Affiliations and Expertise

Department of Physics, University of California at Berkeley and the Lawrence Berkeley National Laboratory

Marvin Cohen

Marvin Cohen is University Professor at UC Berkeley. His research covers a broad spectrum of subjects in theoretical condensed matter physics. He is a member of the National Academy of Sciences and recipient of the National Medal of Science, the APS Oliver E. Buckley Prize for Solid State Physics, the APS Julius Edgar Lilienfeld Prize, and the Foresight Institute Richard P. Feynman Prize in Nanotechnology. He was 2005 President of the American Physical Society.

Affiliations and Expertise

Department of Physics, University of California at Berkeley and the Lawrence Berkeley National Laboratory

Conceptual Foundations of Materials, 1st Edition

1. Overview - A Standard Model of Solids
1.1 Background
1.2 The Hamiltonian
1.3 Emperical models
1.4 Ab initio calculations
1.5 Other sections

2. Predicting Materials and Properties - Theory of the Ground and Excited States
2.1 Introduction
2.2 The ground state and density functional formulism
2.3 Ab initio pseudopotentials
2.4 Electronic, structural, vibrational and other ground-state properties
2.5 Electron-phonon interaction and superconductivity
2.6 Excited states, spectroscopic properties, and Green's functions
2.7 Single-particle Green's function and electron self energy
2.8 The GW approximation
2.9 Quasiparticle excitations in materials
2.10 Electron-hole excitations and the Bethe-Salpeter equation
2.11 Optical properties of solids, surfaces, and nanostructures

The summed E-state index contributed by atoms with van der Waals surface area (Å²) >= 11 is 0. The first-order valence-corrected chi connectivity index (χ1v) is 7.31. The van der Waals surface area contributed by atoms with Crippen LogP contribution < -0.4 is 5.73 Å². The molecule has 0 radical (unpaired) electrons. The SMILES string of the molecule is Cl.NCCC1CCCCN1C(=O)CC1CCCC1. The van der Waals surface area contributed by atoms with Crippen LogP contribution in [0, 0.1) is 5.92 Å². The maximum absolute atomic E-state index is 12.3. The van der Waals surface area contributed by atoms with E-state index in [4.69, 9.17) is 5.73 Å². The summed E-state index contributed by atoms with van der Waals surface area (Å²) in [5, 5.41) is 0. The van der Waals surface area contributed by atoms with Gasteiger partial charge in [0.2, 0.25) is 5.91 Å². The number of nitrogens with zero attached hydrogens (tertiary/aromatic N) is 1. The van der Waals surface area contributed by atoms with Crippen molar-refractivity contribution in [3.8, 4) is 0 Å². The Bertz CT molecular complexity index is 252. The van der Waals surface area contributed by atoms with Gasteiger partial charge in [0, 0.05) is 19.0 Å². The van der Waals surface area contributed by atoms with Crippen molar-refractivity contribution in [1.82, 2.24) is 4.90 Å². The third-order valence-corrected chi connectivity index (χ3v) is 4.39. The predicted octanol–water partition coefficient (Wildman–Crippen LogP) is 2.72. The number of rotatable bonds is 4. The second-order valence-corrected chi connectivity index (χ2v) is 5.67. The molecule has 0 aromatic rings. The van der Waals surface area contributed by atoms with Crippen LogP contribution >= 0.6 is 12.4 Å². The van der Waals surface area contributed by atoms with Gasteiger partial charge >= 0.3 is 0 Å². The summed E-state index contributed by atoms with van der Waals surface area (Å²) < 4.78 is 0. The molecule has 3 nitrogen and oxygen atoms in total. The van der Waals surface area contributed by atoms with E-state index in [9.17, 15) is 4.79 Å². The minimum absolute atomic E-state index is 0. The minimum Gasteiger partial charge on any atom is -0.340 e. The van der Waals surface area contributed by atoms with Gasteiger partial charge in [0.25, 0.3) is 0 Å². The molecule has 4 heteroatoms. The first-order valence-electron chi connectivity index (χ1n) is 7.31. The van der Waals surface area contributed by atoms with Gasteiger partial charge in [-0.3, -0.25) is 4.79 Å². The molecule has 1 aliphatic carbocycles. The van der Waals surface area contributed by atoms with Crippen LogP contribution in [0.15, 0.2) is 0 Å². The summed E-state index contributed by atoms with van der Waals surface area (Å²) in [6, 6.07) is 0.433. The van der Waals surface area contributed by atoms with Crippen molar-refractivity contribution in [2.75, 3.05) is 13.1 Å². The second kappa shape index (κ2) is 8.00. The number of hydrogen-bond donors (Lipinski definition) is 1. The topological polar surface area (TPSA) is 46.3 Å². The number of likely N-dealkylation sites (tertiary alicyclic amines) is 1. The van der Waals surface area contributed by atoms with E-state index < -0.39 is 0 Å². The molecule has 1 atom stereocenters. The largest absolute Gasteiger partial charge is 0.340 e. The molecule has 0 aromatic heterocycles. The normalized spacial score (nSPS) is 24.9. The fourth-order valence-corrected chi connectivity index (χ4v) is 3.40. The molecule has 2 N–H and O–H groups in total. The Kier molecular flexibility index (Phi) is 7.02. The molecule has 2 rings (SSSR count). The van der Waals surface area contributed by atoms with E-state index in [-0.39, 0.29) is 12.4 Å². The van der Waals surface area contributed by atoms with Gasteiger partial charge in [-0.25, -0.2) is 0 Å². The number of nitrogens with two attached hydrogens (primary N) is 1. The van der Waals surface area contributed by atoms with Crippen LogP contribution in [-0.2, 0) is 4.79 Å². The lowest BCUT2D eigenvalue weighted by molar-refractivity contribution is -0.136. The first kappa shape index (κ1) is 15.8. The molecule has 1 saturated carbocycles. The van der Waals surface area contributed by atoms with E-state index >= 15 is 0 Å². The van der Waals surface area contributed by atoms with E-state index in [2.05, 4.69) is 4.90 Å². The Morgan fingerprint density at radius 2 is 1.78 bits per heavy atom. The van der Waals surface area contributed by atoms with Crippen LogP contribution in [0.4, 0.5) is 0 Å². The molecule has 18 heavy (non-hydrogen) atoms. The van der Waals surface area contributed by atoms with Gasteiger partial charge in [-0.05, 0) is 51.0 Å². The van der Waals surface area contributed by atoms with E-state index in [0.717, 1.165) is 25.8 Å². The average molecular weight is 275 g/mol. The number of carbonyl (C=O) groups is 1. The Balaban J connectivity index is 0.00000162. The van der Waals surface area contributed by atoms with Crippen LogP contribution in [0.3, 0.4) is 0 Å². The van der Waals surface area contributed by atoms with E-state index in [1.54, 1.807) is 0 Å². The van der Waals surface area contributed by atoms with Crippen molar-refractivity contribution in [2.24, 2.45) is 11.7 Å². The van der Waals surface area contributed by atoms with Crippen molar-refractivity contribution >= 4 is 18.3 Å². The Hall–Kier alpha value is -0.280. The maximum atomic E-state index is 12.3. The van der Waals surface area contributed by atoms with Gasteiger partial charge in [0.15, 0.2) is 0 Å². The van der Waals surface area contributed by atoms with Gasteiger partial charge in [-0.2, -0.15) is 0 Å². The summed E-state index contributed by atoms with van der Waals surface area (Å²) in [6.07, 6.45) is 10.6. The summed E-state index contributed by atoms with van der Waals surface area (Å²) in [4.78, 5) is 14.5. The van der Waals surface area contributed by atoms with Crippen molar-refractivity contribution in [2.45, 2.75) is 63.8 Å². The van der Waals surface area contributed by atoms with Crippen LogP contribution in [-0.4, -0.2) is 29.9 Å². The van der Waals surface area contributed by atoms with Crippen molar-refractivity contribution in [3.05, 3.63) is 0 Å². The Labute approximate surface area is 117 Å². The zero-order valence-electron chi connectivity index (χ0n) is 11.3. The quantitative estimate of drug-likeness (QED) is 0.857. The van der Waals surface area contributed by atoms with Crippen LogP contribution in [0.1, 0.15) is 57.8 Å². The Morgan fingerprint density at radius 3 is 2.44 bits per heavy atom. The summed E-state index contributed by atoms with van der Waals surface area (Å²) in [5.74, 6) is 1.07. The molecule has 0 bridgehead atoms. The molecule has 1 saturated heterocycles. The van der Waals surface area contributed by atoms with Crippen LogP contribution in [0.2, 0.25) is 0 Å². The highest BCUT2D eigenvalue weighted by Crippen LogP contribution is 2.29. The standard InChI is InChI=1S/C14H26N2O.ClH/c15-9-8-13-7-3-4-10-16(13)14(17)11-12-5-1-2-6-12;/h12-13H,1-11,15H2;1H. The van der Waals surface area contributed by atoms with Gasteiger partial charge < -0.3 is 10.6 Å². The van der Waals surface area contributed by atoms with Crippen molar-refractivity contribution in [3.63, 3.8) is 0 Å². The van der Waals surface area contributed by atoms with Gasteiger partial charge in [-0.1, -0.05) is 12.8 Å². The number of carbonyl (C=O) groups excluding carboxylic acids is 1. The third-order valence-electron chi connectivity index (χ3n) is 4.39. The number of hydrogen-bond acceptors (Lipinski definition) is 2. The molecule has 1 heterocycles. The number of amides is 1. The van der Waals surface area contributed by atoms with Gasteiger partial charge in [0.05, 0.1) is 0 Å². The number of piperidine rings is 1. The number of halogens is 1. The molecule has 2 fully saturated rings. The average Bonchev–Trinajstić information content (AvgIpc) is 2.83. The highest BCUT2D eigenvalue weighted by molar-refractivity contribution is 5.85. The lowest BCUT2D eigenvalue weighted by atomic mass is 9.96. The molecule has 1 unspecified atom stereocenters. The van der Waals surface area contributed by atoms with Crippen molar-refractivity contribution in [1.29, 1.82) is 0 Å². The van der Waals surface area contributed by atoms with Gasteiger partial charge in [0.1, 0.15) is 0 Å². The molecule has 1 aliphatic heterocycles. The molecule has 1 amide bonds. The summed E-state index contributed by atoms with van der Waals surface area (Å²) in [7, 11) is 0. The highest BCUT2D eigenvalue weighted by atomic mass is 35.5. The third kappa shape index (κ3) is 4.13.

2.12 Spectroscopic properties of nanotubes - a novel 1D system
2.13 Summary and perspectives

3. Ab Initio Molecular Dynamics - Dynamics and Thermodynamic Properties
3.1 Molecular Dynamics
3.2 Potential energy surface and electronic structure
3.3 Ab-initio Molecular Dynamics: the Car-Parrinello approach
3.4 Numerical implementation
3.5 An illustrative application: liquid water
3.6 Phase diagrams from first-principles
3.7 Rare events
3.8 Omissions, perspectives and open issues

4. Structure and Electronic Properties of Complex Materials: Clusters, Liquids and Nanocrystals
4.1 Introduction
4.2 The electronic structure problem
4.3 Solving the Kohn-Sham problem
4.4 Simulating liquid silicon
4.5 Properties of confined systems: clusters
4.6 Quantum confinement in nanocrystals and dots

5. Quantum Electrostatics of Insulators - Polarization, Wannier Functions, and Electric Fields
5.1 Introduction
5.2 The polarization
5.3 Outline of density-functional perturbation theory
5.4 The Berry-phase theory of polarization
5.5 Reformulation in terms of Wannier functions
5.6 The quantum of polarization and the surface charge theorem
5.7 Treatment of finite electric fields
5.8 Conclusions

6. Electron Transport
6.1 Introduction
6.2 Conductivity
6.3 Conductance versus conductivity ; the point contact
6.4 Kubo and other formulas
6.5 Supercurrent and Andreev reflection
6.6 Bloch-Boltzmann theory
6.7 Kondo effect and resistivity minimum in metals
6.8 Dirty Fermi liquids and intrinsically diffusive states
6.9 Weak localization and quantum corrections
6.10 Neutron, photoemission, and infrared spectroscopies
6.11 Semiconductors and the metal/insulator transition
6.12 Coulomb blockade
6.13 Coulomb gap